We thought we’d start where we left off at the beginning of the week and present a song that celebrates partnership and love. It’s been a fun journey for us and I hope that it has been as entertaining to read as it has been for us to write! Emily and I were married in July 2016 and, both being musicians, we wanted to ensure that our guests were suitably entertained during the ceremony. I started working on some brass arrangements for the hymns, and said to Emily that I’d like to write a song for her. The deal was that Emily would choose the text and I’d write the music: the perfect partnership, yes? Well, you would have thought so…
As the date closed in and no piece was yet composed, we both had increasingly contrasted views of the situation in hand. From Emily’s standpoint she had done her part and provided me with dozens of possible texts. I was just being fussy and difficult in not selecting any of them. From my end, none of them were quite right. A trite love song, a terse quotation from the Bible, a poem of endless length that didn’t really go anywhere. It reminded me of the process that composers have of starting out on a journey. There is an abundance of reticence, procrastination, even, that comes at the start of any epic voyage of creativity and time. There’s also a great deal of excitement and anticipation. But you also want to make sure that you’re setting out on the right path.
Anyway, time was pressing on and I ended up selecting two texts. One is a classic wedding text, taken from שִׁיר הַשִּׁירִים, known in English as the Song of Solomon or the Song of Songs. It’s an explicit celebration of love, often interpreted in the Jewish tradition as an allegory of the love of God for Israel, and in the Christian faith as a symbol of Jesus and his bride, the Church:
“My beloved spake, and said unto me, rise up, my love, my fair one, and come away. For lo, the winter is past, the rain is over and gone; The flowers appear on the earth; the time of the singing of birds is come, and the voice of the turtle is heard in our land; The fig tree putteth forth her green figs, and the vine with the tender grape give a good smell. Arise, my love, my fair one, and come away.”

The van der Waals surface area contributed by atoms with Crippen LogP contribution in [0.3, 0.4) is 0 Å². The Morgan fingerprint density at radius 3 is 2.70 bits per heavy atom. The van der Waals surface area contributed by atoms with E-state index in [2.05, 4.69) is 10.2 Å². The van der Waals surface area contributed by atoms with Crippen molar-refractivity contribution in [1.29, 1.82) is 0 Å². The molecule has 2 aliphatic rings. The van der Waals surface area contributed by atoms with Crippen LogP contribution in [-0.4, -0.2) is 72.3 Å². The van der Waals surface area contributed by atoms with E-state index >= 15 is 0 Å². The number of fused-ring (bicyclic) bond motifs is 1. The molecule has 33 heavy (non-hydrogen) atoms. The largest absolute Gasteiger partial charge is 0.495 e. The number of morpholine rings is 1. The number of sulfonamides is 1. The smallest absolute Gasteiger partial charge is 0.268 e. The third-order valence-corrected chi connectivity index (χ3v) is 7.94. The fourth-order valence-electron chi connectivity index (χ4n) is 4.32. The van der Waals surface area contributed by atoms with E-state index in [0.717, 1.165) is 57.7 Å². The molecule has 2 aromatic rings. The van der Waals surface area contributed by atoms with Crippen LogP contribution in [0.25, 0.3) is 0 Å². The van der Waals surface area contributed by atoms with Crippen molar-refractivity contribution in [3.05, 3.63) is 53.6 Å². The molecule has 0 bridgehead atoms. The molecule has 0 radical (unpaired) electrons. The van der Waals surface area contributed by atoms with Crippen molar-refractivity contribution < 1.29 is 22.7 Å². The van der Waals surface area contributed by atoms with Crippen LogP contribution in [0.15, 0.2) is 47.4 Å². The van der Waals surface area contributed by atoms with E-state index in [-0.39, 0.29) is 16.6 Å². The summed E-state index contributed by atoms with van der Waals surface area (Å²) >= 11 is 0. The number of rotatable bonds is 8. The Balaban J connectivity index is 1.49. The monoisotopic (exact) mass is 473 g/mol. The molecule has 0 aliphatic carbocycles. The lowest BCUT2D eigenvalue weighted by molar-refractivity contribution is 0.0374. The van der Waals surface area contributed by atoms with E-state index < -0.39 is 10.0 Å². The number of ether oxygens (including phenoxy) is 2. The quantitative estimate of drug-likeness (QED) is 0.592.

So many composers have set this text or portions of it, so I wanted to match it with something more unusual. One of the poems Emily had selected was by a nineteenth-century journalist and author, Sir Edwin Arnold (1832–1904). Entitled “Destiny”, it spoke to me in all kinds of ways that us composers enjoy: it had contrast, lots of potential for colorful text setting, and a neat, attractive rhyming scheme:
“Somewhere there waiteth in this world of ours / for one lone soul, another lonely soul – Each chasing each through all the weary hours, / And meeting strangely at one sudden goal; / Then blend they – like green leaves with golden flowers, / Into one beautiful and perfect whole – / And life’s long night is ended, / and the way Lies open onward to eternal day.”
I knew that we had a choir of our amazing singer friends, and a superb conductor, Donald Meineke, and fantastic organist, Ben Sheen. We would also have very little rehearsal time—weddings are supposed to be about fun, not work, right?—so I wanted to write something that was singable and pleasing to the ear, but also something that wouldn’t function as some kind of pretty wallpaper. The opening section echoes the “flowers appearing” as mentioned in the Song of Solomon, but colored by the minor-mode inflections suggested by the poem’s opening lines. Ben is an amazing organist, so I thought I’d showcase his talents and write an exuberant toccata leading to the poem’s uplifting conclusion, “and the way Lies open onward to eternal day.” The piece is rounded out by a return of the opening material, now in the major mode, reflecting the happiness and contentment of the passing winter and the endless bliss of love.